Completing a student placement at the NHSBSA

My placement year at the NHS Business Services Authority (NHSBSA) has been the best learning experience I’ve had to date. From starting in a user research role and moving into a user experience design role, I have learned a lot.

Don’t get me wrong; coming into a role with little to no experience was very overwhelming, but with the help of colleagues and my determination to make the most out of every opportunity, it has been incredibly worthwhile.

Over the year I have been given real responsibility; working in collaborative teams and with external clients. I have worked on the prescription prepayment certificate service and a nursing campaign. I also contributed research to several projects; including the Low Income Scheme, Manage Your Service, and Total Loss Recovery. 

While in the design role I worked on a nursing campaign. The project aims to get people back into primary care roles, specifically general practice nursing. My role involved looking at the user journeys and designing a solution to meet their needs; working closely with a user researcher, front end developers, and a content designer. As this was a WordPress solution designed for an external client, we were also able to be a bit more creative in how it was designed.

Having the opportunity to work with an external client was an important milestone for my career, on both a personal and professional level.

Seeing the solutions I have designed being built and used is very satisfying. My biggest take away from my year at the NHSBSA is my boost in self-awareness; I’m more aware of my skills and ability, and where I need to develop further as I develop my career.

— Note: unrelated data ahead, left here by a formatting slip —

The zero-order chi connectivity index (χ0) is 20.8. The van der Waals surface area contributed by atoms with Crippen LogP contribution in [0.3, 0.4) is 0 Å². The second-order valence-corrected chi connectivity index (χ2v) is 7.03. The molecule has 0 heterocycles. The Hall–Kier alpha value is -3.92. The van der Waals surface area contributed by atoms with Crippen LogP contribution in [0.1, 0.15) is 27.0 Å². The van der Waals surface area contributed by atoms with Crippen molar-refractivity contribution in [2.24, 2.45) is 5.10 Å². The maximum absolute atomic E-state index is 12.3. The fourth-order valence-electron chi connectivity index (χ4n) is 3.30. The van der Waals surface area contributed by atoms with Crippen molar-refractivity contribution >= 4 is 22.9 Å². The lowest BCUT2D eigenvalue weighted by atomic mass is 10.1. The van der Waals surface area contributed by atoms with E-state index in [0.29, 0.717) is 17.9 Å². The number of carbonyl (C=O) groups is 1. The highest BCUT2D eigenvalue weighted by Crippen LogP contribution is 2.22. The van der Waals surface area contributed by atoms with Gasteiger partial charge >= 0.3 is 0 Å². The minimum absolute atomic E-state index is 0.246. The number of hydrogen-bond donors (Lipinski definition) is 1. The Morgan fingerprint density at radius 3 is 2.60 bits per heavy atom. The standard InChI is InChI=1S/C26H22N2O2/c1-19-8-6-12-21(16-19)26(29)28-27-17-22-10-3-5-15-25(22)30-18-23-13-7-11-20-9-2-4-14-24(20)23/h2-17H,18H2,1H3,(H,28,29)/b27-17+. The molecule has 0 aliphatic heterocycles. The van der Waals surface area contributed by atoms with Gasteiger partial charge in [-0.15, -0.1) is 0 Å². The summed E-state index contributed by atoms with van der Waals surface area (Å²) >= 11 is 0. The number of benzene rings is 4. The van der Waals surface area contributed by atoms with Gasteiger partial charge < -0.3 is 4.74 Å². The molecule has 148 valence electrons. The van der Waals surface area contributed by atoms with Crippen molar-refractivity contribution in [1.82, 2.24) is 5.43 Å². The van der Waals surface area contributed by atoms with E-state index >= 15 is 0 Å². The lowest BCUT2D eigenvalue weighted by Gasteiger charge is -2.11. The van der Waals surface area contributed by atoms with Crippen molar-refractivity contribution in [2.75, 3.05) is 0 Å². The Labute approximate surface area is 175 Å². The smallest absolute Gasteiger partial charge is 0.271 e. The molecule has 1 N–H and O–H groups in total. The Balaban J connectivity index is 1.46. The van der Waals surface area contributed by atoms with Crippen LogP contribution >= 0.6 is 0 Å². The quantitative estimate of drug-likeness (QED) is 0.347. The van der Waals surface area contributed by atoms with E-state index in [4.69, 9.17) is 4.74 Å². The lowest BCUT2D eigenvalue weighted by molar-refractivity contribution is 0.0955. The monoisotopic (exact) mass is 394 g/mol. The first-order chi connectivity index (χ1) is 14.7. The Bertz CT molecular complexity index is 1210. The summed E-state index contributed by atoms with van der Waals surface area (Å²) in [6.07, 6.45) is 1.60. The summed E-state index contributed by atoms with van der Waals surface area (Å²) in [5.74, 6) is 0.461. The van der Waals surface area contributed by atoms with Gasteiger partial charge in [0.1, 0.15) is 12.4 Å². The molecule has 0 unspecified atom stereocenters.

Why student placements are important

Completing a placement has been very beneficial for me in many ways; my confidence has grown massively, I’ve gained a job out of it, and I know what career I want to pursue after university.

What surprised me the most was how much I enjoyed the user experience design role. I never thought of myself as a creative person, but feedback from my colleagues proved otherwise. I learned that the perception you have of your talents are not always correct, and it’s important to take feedback on board and try something new – even if it’s outside of your comfort zone. That’s where you learn the most.

Like many students, I started my placement with the daunting thought of not knowing what I wanted to do after university, but completing a placement at the NHSBSA helped me figure this out. It’s a huge relief to go into my final year of university knowing I don’t have to worry about finding a job in the competitive graduate jobs market. I can focus on my dissertation and part-time work.

I think it’s important for organisations to see the value in establishing a student placement programme. Students can play an essential part in recruitment strategies. They help businesses bring in fresh skills and talent with the latest industry knowledge, and establish valuable connections with universities. It’s also an opportunity for employees to develop their mentoring skills and guide someone to become a fitting part of the organisation, usually at a lower cost.

If you’re a student contemplating a placement, I’d urge you to go for it! You’ll be the one reaping the rewards. It’s a great way to make a valuable connection with an organisation and colleagues for the future, opening up job opportunities and increasing your chances of employment after university.